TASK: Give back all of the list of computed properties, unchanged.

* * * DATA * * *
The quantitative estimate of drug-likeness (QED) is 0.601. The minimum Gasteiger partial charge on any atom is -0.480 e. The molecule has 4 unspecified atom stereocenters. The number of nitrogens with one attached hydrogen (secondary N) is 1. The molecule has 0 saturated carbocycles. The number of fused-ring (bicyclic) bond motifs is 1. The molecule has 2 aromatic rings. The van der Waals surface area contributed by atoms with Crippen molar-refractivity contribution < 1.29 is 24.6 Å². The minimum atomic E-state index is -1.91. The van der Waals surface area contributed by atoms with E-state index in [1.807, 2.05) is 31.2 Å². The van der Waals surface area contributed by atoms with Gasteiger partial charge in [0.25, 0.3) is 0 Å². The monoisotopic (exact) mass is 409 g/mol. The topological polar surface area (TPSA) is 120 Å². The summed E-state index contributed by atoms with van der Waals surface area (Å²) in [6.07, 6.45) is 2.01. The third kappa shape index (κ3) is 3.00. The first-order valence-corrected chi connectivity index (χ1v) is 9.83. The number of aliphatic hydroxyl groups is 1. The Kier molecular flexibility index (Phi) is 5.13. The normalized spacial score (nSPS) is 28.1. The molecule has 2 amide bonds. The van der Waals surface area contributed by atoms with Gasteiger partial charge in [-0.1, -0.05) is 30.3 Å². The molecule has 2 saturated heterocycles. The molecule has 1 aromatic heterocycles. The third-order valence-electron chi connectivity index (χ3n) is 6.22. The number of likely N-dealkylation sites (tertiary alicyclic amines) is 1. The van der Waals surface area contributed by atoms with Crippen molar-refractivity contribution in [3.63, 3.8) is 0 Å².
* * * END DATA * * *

The quantitative estimate of drug-likeness (QED) is 0.601. The minimum Gasteiger partial charge on any atom is -0.480 e. The molecule has 4 unspecified atom stereocenters. The number of nitrogens with one attached hydrogen (secondary N) is 1. The molecule has 0 saturated carbocycles. The number of fused-ring (bicyclic) bond motifs is 1. The molecule has 2 aromatic rings. The van der Waals surface area contributed by atoms with Crippen molar-refractivity contribution < 1.29 is 24.6 Å². The minimum atomic E-state index is -1.91. The van der Waals surface area contributed by atoms with E-state index in [1.807, 2.05) is 31.2 Å². The van der Waals surface area contributed by atoms with Gasteiger partial charge in [0.25, 0.3) is 0 Å². The monoisotopic (exact) mass is 409 g/mol. The topological polar surface area (TPSA) is 120 Å². The summed E-state index contributed by atoms with van der Waals surface area (Å²) in [6.07, 6.45) is 2.01. The third kappa shape index (κ3) is 3.00. The first-order valence-corrected chi connectivity index (χ1v) is 9.83. The number of aliphatic hydroxyl groups is 1. The Kier molecular flexibility index (Phi) is 5.13. The normalized spacial score (nSPS) is 28.1. The molecule has 2 amide bonds. The van der Waals surface area contributed by atoms with Gasteiger partial charge in [-0.1, -0.05) is 30.3 Å². The molecule has 2 saturated heterocycles. The molecule has 1 aromatic heterocycles. The third-order valence-electron chi connectivity index (χ3n) is 6.22. The number of likely N-dealkylation sites (tertiary alicyclic amines) is 1. The van der Waals surface area contributed by atoms with Crippen molar-refractivity contribution in [3.63, 3.8) is 0 Å².